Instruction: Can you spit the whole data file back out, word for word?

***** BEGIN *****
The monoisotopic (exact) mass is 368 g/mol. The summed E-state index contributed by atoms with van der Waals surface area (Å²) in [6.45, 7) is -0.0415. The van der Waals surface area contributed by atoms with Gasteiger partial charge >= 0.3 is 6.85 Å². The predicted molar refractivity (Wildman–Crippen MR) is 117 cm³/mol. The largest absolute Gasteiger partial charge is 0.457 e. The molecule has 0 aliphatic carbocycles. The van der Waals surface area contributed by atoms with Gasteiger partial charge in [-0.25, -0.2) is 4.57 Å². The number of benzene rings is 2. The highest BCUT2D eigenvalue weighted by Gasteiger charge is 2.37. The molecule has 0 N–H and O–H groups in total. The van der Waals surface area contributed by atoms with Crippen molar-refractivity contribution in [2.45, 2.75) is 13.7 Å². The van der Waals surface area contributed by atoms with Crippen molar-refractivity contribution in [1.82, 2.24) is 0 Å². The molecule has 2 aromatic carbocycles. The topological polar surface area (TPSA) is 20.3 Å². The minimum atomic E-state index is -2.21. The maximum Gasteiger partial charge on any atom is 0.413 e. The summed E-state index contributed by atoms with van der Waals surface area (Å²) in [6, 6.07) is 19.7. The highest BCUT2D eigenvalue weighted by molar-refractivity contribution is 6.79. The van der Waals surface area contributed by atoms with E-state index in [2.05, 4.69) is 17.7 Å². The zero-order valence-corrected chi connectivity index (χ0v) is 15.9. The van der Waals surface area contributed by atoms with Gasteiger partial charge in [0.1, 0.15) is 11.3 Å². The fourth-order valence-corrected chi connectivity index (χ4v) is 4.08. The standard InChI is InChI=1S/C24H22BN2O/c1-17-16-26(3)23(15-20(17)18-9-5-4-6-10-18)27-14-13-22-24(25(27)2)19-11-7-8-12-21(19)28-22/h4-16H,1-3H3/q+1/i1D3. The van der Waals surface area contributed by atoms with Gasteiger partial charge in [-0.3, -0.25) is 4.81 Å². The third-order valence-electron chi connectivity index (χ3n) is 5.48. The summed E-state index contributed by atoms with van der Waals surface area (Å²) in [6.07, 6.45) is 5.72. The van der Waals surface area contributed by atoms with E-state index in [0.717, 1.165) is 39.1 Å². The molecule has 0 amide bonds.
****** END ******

The monoisotopic (exact) mass is 368 g/mol. The summed E-state index contributed by atoms with van der Waals surface area (Å²) in [6.45, 7) is -0.0415. The van der Waals surface area contributed by atoms with Gasteiger partial charge >= 0.3 is 6.85 Å². The predicted molar refractivity (Wildman–Crippen MR) is 117 cm³/mol. The largest absolute Gasteiger partial charge is 0.457 e. The molecule has 0 aliphatic carbocycles. The van der Waals surface area contributed by atoms with Gasteiger partial charge in [-0.25, -0.2) is 4.57 Å². The number of benzene rings is 2. The highest BCUT2D eigenvalue weighted by Gasteiger charge is 2.37. The molecule has 0 N–H and O–H groups in total. The van der Waals surface area contributed by atoms with Crippen molar-refractivity contribution in [2.45, 2.75) is 13.7 Å². The van der Waals surface area contributed by atoms with Crippen molar-refractivity contribution in [1.82, 2.24) is 0 Å². The molecule has 2 aromatic carbocycles. The topological polar surface area (TPSA) is 20.3 Å². The minimum atomic E-state index is -2.21. The maximum Gasteiger partial charge on any atom is 0.413 e. The summed E-state index contributed by atoms with van der Waals surface area (Å²) in [6, 6.07) is 19.7. The highest BCUT2D eigenvalue weighted by molar-refractivity contribution is 6.79. The van der Waals surface area contributed by atoms with E-state index in [2.05, 4.69) is 17.7 Å². The zero-order valence-corrected chi connectivity index (χ0v) is 15.9. The van der Waals surface area contributed by atoms with Gasteiger partial charge in [0.1, 0.15) is 11.3 Å². The fourth-order valence-corrected chi connectivity index (χ4v) is 4.08. The standard InChI is InChI=1S/C24H22BN2O/c1-17-16-26(3)23(15-20(17)18-9-5-4-6-10-18)27-14-13-22-24(25(27)2)19-11-7-8-12-21(19)28-22/h4-16H,1-3H3/q+1/i1D3. The van der Waals surface area contributed by atoms with Gasteiger partial charge in [-0.3, -0.25) is 4.81 Å². The third-order valence-electron chi connectivity index (χ3n) is 5.48. The summed E-state index contributed by atoms with van der Waals surface area (Å²) in [6.07, 6.45) is 5.72. The van der Waals surface area contributed by atoms with E-state index in [0.717, 1.165) is 39.1 Å². The molecule has 0 amide bonds.